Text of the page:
"We asked the Open Infrastructure Foundation why it thought CentOS had taken such a dive,"
Well, if you shit on someone from a great height then don't be surprised if they move.
Canonical is cock-a-hoop after Ubuntu snatched first place for OpenStack deployment from the CentOS Linux distribution – but according to some the victory might ring hollow. The finding came from the 2020 OpenStack User Survey, organised by the Open Infrastructure Foundation, which queries respondents on a variety of topics, …
As a big Linux fan, I have to (regretfully) ask if there's just too much choice out there in the Linux world?
Sure...the Windows mono-culture is a pain in the ass.....I left that nightmare twenty years ago. But do we really need umpty-ump desktop distributions?....Umpty-ump server distributions?.....endless arguments about the meaning of the word "free"? .....warfare about the difference between licences (you know GPL2, GPL3, Apache, MIT.......and on and on).
Can't we get real? Maybe four or five desktop distributions (RHEL, Ubuntu, Fedora, Mint, elementary)? A similar (small) selection of server distributions?
I don't even mind if MY FAVOURITES don't make the cut!!
There are three packaging solutons: tgz/git/build from source - Gentoo/Arch/LFS - .deb - Debian and Ubuntu and derivatives - .rpm - Fedora/RHEL and clones, and SUSE.
Apt wins dependency management for packages, I think but the others don't always have as many packages to care about anyway.
Of these for third party packages: .rpm is good for some third party commercial packages too but .deb and the Debian package universe has more or less won everything else.. [See, for example, the relative pain of producing a full bootstrap and rebuild of Rocky/Almalinux onto an ARM system like Raspberry Pi.]
Add in the horror of Red Hat subscription/license entitlement and .rpm is likely to die out in the long term, IMHO.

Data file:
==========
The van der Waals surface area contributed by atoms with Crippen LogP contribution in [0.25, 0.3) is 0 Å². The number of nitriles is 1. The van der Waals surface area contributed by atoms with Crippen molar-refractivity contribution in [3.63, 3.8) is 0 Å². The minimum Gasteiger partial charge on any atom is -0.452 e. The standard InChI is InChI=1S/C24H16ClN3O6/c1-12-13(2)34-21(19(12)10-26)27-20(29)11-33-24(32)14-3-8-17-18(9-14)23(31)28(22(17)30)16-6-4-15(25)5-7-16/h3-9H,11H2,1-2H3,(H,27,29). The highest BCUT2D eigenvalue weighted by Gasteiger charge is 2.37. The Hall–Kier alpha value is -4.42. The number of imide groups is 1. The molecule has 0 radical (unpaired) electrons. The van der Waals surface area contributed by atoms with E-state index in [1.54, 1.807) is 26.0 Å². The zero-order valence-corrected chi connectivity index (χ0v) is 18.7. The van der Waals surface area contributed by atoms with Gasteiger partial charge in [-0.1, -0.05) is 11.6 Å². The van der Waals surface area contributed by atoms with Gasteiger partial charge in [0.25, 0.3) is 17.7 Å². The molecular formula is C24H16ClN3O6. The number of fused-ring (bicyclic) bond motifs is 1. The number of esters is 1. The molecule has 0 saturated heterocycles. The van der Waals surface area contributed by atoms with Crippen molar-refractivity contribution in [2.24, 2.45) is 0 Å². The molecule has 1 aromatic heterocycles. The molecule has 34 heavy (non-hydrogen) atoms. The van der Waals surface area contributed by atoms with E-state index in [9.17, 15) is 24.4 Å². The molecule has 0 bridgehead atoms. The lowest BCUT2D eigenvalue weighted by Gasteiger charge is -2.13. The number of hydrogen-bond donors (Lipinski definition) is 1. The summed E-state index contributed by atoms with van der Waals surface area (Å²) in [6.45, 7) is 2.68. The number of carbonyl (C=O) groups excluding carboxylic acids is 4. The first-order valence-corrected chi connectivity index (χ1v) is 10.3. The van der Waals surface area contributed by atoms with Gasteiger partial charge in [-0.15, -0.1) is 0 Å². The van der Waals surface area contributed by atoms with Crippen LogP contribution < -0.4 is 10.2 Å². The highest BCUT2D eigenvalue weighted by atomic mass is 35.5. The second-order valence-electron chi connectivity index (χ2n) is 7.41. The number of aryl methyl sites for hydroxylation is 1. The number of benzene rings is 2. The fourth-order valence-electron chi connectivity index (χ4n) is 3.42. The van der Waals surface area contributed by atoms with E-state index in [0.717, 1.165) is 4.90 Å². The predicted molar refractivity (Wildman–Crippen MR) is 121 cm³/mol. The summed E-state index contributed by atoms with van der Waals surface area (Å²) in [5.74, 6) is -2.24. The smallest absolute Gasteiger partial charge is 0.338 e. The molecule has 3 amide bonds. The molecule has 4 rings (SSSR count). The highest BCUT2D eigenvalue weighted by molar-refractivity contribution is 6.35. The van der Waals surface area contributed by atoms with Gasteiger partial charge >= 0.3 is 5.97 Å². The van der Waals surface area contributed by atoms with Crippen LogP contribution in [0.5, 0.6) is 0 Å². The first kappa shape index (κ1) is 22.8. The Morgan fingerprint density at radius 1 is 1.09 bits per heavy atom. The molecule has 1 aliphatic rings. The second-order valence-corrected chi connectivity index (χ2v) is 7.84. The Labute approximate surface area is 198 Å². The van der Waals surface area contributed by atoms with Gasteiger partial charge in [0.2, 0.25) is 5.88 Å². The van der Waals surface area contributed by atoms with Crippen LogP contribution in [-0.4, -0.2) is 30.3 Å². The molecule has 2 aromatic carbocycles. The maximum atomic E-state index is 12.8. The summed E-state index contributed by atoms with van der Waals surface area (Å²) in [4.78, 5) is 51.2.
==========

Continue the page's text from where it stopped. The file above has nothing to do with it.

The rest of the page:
There is Arch's Pacman which now retrieves ZST archives (a fun thing to find out if you ever try to update an old Arch image which lacks the ZST decompressor which is of course available as a ZST archive). There are a few package managers which exist primarily for embedded, including OPKG which has its own format. Although apt/yum and deb/rpm are the most common, there are several alternatives in modern use.
I've been using Linux for slightly longer, but I don't mind the large number of choices. Niche things that scratch itches seem to be a good thing, overall, and show that the environment is still growing and viable. And cutting out "choice" would likely make things worse - witness the current systemd mess that all of the distros (ie - the decision-makers about this kind of stuff) jumped on with both feet, without even giving sysvinit a goodbye kiss. I understand your sentiment about narrowing things down, but I don't know that I'd trust most of the distros to do it "right".
If you look at the whole survey, Ubuntu, CentOS, and RHEL have a total of 87%. Add #4 Debian at 6% and #5 Microsoft Windows Server at 3% and you're up to 96%.
Essentially nobody is using the rest for OpenStack work. If, instead of forking, developers tried merging low use projects, there would be more maintenance and development resources for the merged project and users choices would be simplified.
Sounds like you assume only one person/group builds all these rebellious distros.That would waste time and energy. But it's not so. At most, a few people/groups build/maintain a couple of aspects. eg Desktops, Browsers, Tools, Multimedia, etc. And again, you're free to choose. I stick with Kubuntu - no big surprises and mostly pleasant. You don't have to try every distro.
Actually, there is only one Linux. That would be the kernel.
When you take that kernel and add the packages that you, personally, need/want, you have a distro. Ideally, all of us should have our own individualized distro ... unless you actually know a person who uses a computer EXACTLY the same way that you do, of course.
So no, there is not "too much choice" out there ... if anything, there is not enough.
At this stage of the game, we should be moving away from marching in lock-step, all using the exact same set of tools, and instead customizing systems to suit each and every user. (For example, MeDearOldMum has no need for the kernel source and most dev tools, so I don't install that stuff for her ... the rest of her system is similarly customized).
Sadly, that would be hard ... and people like the easy way out. So they just use what is given to them, without bothering to think about it. And so many/most are stuck with the systemd-cancer, for example. Including most down-stream distributions, which makes it look like there are too many distros, even though there are really only a few.
So yeah. I don't use OpenStack, but I do have a few servers that I needed to upgrade last year, mostly because I want to avoid "the cloud" aka somebody else's computer. I'd been running CentOS, but when I started testing CentOS 8, I discovered that it was absolutely awful. Ok, fine, 7 is still supported for a few years, I'll just use that, it's workable and maybe they'll get their shit together.